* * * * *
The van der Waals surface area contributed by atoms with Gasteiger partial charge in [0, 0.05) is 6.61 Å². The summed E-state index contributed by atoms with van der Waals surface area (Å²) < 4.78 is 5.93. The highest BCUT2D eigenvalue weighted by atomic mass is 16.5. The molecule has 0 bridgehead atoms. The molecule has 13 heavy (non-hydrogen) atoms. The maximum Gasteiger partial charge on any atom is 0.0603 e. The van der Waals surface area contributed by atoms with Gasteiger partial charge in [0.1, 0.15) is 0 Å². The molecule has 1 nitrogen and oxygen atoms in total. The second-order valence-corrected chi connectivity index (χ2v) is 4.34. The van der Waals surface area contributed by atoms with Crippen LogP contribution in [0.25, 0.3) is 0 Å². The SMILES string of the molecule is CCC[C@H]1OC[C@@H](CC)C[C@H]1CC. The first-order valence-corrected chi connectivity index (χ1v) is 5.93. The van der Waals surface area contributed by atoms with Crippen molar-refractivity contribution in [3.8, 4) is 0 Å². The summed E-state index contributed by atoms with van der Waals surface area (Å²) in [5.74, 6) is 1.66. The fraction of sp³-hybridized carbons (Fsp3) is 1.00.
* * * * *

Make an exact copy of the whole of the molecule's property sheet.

The van der Waals surface area contributed by atoms with Gasteiger partial charge in [0, 0.05) is 6.61 Å². The summed E-state index contributed by atoms with van der Waals surface area (Å²) < 4.78 is 5.93. The highest BCUT2D eigenvalue weighted by atomic mass is 16.5. The molecule has 0 bridgehead atoms. The molecule has 13 heavy (non-hydrogen) atoms. The maximum Gasteiger partial charge on any atom is 0.0603 e. The van der Waals surface area contributed by atoms with Gasteiger partial charge in [0.1, 0.15) is 0 Å². The molecule has 1 nitrogen and oxygen atoms in total. The second-order valence-corrected chi connectivity index (χ2v) is 4.34. The van der Waals surface area contributed by atoms with Crippen LogP contribution in [0.25, 0.3) is 0 Å². The SMILES string of the molecule is CCC[C@H]1OC[C@@H](CC)C[C@H]1CC. The first-order valence-corrected chi connectivity index (χ1v) is 5.93. The van der Waals surface area contributed by atoms with Crippen molar-refractivity contribution in [3.8, 4) is 0 Å². The summed E-state index contributed by atoms with van der Waals surface area (Å²) in [5.74, 6) is 1.66. The fraction of sp³-hybridized carbons (Fsp3) is 1.00.